1. Mahon, Suzanne M. DNSc, RN, AOCN, APNG

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I read "Mammography Saves Lives-Or Does It?" (Viewpoint, January) with great interest. Providing clear information to women on the early detection of breast cancer is indeed a challenge for nurses. I would like to add the following points.


There are three primary tools used for the early detection of breast cancer: breast self-examination, clinical breast examination (performed by a clinician), and mammography. Each tool has its own strengths and weaknesses; that's why they are often combined-one is not a substitute for the other.


Conflicting research findings have resulted in the issuance of several guidelines regarding the early detection of breast cancer. The confusion stems from differences in populations considered (for instance, women of diverse ages), thresholds for measuring the effectiveness of tests (sensitivity and specificity), costs, risks associated with the screening tests, and the missions of the recommending agencies. The many recommendations, which I have recently summarized, 1 are appropriate for use in women who are at average risk for developing breast cancer. Those at higher risk should receive recommendations based on the level of risk.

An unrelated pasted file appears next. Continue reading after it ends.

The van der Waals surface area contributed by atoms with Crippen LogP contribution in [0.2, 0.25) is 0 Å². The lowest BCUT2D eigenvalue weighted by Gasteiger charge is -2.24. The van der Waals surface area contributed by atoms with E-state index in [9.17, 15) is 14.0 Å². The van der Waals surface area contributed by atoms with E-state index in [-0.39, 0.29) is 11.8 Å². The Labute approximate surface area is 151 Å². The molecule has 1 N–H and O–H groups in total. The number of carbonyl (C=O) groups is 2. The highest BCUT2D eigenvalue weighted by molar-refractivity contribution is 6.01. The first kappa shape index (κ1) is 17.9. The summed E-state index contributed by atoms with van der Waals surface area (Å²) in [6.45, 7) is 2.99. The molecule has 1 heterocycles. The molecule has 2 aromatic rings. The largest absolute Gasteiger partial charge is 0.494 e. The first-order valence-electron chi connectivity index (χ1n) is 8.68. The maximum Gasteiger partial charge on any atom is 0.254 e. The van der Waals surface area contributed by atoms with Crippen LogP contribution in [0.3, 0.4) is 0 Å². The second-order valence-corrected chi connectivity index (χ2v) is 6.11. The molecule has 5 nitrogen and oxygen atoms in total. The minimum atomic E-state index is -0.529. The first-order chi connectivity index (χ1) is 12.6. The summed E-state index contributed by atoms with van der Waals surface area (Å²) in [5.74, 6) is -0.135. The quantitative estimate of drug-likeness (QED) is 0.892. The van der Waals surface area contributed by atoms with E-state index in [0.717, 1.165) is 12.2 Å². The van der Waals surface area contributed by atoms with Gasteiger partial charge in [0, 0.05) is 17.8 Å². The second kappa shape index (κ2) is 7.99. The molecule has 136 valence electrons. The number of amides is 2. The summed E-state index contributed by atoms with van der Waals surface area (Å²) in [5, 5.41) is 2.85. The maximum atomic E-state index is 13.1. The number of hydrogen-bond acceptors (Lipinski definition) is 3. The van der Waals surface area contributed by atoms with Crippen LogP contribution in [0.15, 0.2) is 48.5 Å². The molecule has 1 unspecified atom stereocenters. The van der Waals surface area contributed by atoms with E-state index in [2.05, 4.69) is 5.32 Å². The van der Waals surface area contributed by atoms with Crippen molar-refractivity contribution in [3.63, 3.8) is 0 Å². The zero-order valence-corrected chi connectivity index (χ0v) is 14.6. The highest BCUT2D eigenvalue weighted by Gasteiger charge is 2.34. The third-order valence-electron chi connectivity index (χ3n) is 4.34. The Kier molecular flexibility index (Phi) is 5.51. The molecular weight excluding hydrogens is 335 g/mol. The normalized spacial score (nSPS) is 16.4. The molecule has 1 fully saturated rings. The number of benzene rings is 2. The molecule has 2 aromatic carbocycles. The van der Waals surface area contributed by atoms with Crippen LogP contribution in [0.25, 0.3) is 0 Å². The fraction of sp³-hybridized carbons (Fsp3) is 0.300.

Every woman's risk of breast cancer should be assessed and explained to her in understandable terms. The known benefits and risks associated with each of the three early-detection tools should be presented. She can then make an informed decision based on her situation and level of risk.


Nurses have an enormous responsibility to women: to interpret research and discuss the early detection of breast cancer in a way that's honest, understandable, and not frightening.




1. Mahon SM. Evidence-based practice: recommendations for the early detection of breast cancer. Clin J Oncol Nurs 2003;7(6):693-6. [Context Link]